Nested Penrose Triangles

This is an illusory geometric structure that cannot exist in our 3D world. Let’s Explore its captivating depths and intrigue.

Here’s how to create this impossible structure. Start by drawing two parallel lines spaced apart from each other and divide them into 7 equally spaced lines.

Then follow the visual steps A, B, C, and D illustrated below. At the beginning (fig. A), you will need to replicate the alignment of the 9 parallel lines three times while applying a 60-degree rotation to each one, finally arranging them to form a triangle. Subsequently, follow the visual directions in B and C to obtain the figure shown in fig. D.

© Giannisarcone.com, source.

At last, you can add color and gradients to the structure as illustrated below.

© Giannisarcone.com, source.

Discover prints and merchandise featuring this op art masterpiece at my online gallery

© Giannisarcone.com, source.

Amazing Disentanglement Puzzle

How to transform ordinary rulers into captivating feats of magic? Equip yourself with two standard 30 cm rulers, made of wood or other materials. Attach a 20 cm string to each ruler by threading it through the hole at one end (see Fig. 1). Form a cord loop around one ruler, knotting the loose end of the cord, as depicted in figures 2 and 3. Ensure the string ring is not too tight, allowing it to glide smoothly along the ruler.

Repeat with the second ruler, threading the cord through the loop of the first ruler, as shown in figure 4.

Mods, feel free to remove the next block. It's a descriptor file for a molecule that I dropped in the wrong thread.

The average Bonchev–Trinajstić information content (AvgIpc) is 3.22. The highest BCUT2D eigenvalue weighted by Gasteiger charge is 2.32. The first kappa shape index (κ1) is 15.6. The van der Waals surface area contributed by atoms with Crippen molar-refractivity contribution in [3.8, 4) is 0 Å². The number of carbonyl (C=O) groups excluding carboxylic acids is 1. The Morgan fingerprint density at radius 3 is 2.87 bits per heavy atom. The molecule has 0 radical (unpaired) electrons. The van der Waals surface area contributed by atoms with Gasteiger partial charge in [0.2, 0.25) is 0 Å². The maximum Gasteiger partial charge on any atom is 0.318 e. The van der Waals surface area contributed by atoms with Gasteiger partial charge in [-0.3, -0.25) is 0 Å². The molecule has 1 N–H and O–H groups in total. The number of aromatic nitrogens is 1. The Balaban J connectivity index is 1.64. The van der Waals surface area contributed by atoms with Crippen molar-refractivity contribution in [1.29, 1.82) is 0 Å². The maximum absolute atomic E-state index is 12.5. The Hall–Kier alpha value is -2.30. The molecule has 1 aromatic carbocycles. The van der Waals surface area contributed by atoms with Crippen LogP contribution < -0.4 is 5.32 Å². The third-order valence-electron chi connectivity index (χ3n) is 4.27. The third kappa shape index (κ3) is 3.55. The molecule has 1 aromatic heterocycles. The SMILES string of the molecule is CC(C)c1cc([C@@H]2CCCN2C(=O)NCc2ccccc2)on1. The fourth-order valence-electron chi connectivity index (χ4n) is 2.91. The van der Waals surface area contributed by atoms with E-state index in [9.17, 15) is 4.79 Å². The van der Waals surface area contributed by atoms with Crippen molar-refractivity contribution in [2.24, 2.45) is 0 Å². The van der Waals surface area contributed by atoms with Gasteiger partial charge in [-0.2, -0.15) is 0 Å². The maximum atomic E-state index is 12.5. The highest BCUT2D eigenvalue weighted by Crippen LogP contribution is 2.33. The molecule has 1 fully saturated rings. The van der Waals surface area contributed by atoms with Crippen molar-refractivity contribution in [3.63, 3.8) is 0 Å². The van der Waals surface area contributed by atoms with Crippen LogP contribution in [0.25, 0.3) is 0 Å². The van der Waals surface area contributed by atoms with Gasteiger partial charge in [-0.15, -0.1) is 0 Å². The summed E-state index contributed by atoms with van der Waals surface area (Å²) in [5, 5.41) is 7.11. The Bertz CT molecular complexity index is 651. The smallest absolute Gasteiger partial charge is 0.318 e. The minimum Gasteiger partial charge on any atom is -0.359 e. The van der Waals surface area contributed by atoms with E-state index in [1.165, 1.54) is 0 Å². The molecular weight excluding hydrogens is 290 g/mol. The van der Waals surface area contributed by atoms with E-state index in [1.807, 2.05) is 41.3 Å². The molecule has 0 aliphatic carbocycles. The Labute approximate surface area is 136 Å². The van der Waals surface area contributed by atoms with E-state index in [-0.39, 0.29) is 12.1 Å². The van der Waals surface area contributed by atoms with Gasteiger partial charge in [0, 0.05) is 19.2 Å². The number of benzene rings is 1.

The challenge is to separate the rulers without cutting or unraveling the cords. Despite the apparent difficulties, the solution unfolds seamlessly.

This string puzzle can also be build using two plastic pipes and two curtain rings (see figure 5).


show solution

Throwing a Curve

When the plate turns, the umbrella moves through a vertical plane. What shape does the umbrella make in the plane? Surprisingly, it’s a hyperbola (with the umbrella handle included).

Visual Calculus

Mamikon A. Mnatsakanian (Armenian: Մամիկոն Մնացականյան) devised in 1959 a visual method to show that the areas of two annuli with the same chord length are the same regardless of inner and outer radii.
Annuli area
As an undergraduate, Mamikon specialized in the development of geometric methods for solving calculus problems by a visual approach that makes no use of formulas, which he later developed into his system of visual calculus.